Corporations receive equity investments from shareholders and also create equity by retaining profits from their operations. Over time the company's total equity fluctuates in response to transactions. This generally does not indicate a problem, but a once-stable company experiencing repeated reductions to total equity should be evaluated with caution.
Total equity represents the total money received from investors plus a corporation's accumulated earnings. Put differently, total equity equals a firm's assets minus its liabilities. The total stockholders' equity section is on the bottom of a corporation's balance sheet. This section shows detailed accounts for common stock, preferred stock, treasury stock, paid-in capital, dividends paid and retained earnings.
Total equity can increase on the balance sheet whenever a company issues new shares of stock. If the company receives donations of capital from owners or other parties, this also increases total equity. One other common increase in total equity results from an increase in the company's retained earnings. At the end of each year, an accountant moves the company's annual net income from the income statement over to the balance sheet's retained earnings account, increasing total equity.
Corporations decrease their total equity when they pay dividends to shareholders. Preferred stock often comes with quarterly or annual dividend payment obligations the company must fulfill. The payments directly reduce the company's retained earnings in the stockholders' equity section of the balance sheet, causing a drop in total equity. If a company experiences a net loss in any given year, this also reduces total equity when the year's losses are transferred from the income statement to the balance sheet. When equity decreases because of dividend payments, a few years of negative earnings for a start-up venture or one bad year of earnings because of an extraordinary event, it's not generally a bad sign. When an established company has decreasing equity because of net losses year after year, especially if it does not pay dividends, the company could be having cash flow or other financial issues it cannot recover from and investors should investigate other financial data such as the company's working capital (total assets minus total liabilities), inventory turnover and debt ratios to determine the company's future viability.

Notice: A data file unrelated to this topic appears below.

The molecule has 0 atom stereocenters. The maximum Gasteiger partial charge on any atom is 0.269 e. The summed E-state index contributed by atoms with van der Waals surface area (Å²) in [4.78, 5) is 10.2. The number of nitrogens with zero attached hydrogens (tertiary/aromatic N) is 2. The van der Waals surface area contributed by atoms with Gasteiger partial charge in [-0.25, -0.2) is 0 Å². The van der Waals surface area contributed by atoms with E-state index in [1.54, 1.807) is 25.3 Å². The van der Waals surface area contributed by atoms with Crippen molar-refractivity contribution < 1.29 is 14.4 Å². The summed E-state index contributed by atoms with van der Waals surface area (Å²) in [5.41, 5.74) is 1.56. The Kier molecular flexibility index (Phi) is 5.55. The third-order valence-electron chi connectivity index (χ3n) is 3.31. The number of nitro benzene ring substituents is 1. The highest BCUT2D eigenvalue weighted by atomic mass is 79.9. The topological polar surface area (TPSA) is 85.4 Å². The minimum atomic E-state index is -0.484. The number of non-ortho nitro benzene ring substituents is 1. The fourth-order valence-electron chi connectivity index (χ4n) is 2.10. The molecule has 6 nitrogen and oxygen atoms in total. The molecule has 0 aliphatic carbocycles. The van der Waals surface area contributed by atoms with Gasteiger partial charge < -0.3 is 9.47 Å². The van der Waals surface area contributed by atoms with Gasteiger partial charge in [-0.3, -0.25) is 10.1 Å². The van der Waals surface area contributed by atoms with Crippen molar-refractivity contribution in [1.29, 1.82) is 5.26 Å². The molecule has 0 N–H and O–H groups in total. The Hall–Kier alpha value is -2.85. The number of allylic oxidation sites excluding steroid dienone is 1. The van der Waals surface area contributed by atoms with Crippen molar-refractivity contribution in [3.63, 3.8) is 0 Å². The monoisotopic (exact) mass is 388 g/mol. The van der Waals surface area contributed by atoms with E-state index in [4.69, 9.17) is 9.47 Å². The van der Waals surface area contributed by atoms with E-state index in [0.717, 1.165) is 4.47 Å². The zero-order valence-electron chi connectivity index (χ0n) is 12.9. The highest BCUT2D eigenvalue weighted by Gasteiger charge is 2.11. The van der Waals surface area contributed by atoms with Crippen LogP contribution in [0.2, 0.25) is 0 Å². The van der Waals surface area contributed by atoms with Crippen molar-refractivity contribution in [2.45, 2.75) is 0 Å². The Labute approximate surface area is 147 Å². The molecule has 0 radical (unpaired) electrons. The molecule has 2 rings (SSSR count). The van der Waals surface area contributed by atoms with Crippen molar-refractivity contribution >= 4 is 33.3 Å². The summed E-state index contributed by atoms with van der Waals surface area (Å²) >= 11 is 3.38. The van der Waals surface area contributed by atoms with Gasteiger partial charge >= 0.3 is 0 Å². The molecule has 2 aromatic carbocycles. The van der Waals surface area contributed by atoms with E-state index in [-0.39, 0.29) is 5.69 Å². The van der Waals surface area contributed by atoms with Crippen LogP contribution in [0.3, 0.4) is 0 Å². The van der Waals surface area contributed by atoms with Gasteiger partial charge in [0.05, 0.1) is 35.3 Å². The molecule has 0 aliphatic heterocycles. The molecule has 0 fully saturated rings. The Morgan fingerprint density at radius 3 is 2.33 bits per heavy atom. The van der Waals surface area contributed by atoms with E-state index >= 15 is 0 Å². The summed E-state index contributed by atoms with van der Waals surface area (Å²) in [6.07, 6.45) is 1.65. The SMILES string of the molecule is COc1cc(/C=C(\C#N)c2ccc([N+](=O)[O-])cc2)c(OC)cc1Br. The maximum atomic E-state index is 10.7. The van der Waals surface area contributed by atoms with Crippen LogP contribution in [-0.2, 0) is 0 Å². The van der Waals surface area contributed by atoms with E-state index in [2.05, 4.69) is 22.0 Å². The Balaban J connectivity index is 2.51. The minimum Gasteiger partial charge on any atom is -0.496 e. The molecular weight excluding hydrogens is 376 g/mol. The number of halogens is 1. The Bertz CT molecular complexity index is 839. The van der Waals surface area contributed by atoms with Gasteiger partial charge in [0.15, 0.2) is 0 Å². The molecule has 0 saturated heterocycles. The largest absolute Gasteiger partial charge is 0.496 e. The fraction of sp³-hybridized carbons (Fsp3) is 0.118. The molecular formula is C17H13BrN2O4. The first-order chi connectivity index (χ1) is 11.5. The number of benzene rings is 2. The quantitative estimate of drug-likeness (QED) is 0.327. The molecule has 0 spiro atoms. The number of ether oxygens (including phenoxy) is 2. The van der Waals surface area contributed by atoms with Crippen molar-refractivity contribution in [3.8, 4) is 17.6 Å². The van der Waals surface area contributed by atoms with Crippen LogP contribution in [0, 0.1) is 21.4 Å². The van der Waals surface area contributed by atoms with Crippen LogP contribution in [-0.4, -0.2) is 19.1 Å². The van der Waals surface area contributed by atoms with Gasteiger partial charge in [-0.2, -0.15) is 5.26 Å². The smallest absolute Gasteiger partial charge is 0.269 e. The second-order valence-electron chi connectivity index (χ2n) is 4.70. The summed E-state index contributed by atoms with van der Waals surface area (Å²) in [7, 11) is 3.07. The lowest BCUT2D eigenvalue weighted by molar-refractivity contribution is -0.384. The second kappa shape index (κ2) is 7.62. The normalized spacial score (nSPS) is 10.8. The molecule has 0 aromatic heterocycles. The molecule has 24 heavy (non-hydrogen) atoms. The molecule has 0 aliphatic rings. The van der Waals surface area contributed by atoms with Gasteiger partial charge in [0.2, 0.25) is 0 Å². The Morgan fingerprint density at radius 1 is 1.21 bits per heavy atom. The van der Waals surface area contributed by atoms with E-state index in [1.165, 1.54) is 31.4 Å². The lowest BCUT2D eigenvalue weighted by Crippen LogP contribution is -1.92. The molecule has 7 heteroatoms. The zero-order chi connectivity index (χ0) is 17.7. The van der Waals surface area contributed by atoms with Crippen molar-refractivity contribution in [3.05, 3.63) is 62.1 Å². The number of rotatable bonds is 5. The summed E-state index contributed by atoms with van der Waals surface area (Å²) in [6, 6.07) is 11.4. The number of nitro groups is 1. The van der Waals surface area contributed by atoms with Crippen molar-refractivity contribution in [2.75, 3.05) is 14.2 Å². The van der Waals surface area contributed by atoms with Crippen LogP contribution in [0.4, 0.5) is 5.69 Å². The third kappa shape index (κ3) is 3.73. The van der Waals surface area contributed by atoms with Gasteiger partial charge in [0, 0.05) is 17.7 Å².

Companies periodically repurchase their stock. This occurs when company management believes the stock is undervalued by the market, or when the company has a surplus of cash. This use of cash and repurchase of shares decreases total equity in most cases. Companies that issue stock options to employees must protect the stock from dilution. As each employee exercises options, more shares of stock exist, making previous shareholder investments worth less as a percentage of the overall company. Companies remedy this by repurchasing enough shares to offset the dilution. In this case, total equity could remain relatively the same.
Cynthia Gaffney has spent over 20 years in finance with experience in valuation, corporate financial planning, mergers & acquisitions consulting and small business ownership. She has worked as a financial writer and editor for several online finance and small business publications since 2011, including AZCentral.com's Small Business section, The Balance.com, Chron.com's Small Business section, and LegalBeagle.com. A Southern California native, Cynthia received her Bachelor of Science degree in finance and business economics from USC.